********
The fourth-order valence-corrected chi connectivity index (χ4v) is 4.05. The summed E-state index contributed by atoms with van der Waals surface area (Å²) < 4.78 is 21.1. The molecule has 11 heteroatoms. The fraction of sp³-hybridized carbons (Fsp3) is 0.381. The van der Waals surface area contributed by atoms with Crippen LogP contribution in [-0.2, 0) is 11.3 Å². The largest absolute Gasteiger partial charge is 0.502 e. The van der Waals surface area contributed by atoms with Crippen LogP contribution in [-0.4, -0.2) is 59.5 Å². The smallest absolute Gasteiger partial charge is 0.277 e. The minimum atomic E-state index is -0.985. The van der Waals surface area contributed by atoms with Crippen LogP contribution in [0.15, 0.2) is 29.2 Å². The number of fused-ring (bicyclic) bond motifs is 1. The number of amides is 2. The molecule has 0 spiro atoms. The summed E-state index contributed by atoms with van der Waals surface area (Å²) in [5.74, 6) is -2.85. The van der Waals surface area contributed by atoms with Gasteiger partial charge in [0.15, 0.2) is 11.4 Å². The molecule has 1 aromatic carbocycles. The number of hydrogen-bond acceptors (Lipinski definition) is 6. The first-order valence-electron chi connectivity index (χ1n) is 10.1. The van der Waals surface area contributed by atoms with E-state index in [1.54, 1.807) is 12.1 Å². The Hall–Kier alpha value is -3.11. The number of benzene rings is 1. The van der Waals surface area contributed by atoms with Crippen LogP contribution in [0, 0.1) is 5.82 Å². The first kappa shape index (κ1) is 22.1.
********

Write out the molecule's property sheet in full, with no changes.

The fourth-order valence-corrected chi connectivity index (χ4v) is 4.05. The summed E-state index contributed by atoms with van der Waals surface area (Å²) < 4.78 is 21.1. The molecule has 11 heteroatoms. The fraction of sp³-hybridized carbons (Fsp3) is 0.381. The van der Waals surface area contributed by atoms with Crippen LogP contribution in [-0.2, 0) is 11.3 Å². The largest absolute Gasteiger partial charge is 0.502 e. The van der Waals surface area contributed by atoms with Crippen LogP contribution in [-0.4, -0.2) is 59.5 Å². The smallest absolute Gasteiger partial charge is 0.277 e. The minimum atomic E-state index is -0.985. The van der Waals surface area contributed by atoms with Crippen LogP contribution in [0.15, 0.2) is 29.2 Å². The number of fused-ring (bicyclic) bond motifs is 1. The number of amides is 2. The molecule has 0 spiro atoms. The summed E-state index contributed by atoms with van der Waals surface area (Å²) in [5.74, 6) is -2.85. The van der Waals surface area contributed by atoms with Gasteiger partial charge in [0.15, 0.2) is 11.4 Å². The molecule has 1 aromatic carbocycles. The number of hydrogen-bond acceptors (Lipinski definition) is 6. The first-order valence-electron chi connectivity index (χ1n) is 10.1. The van der Waals surface area contributed by atoms with E-state index in [1.54, 1.807) is 12.1 Å². The Hall–Kier alpha value is -3.11. The number of benzene rings is 1. The van der Waals surface area contributed by atoms with Crippen LogP contribution in [0, 0.1) is 5.82 Å². The first kappa shape index (κ1) is 22.1.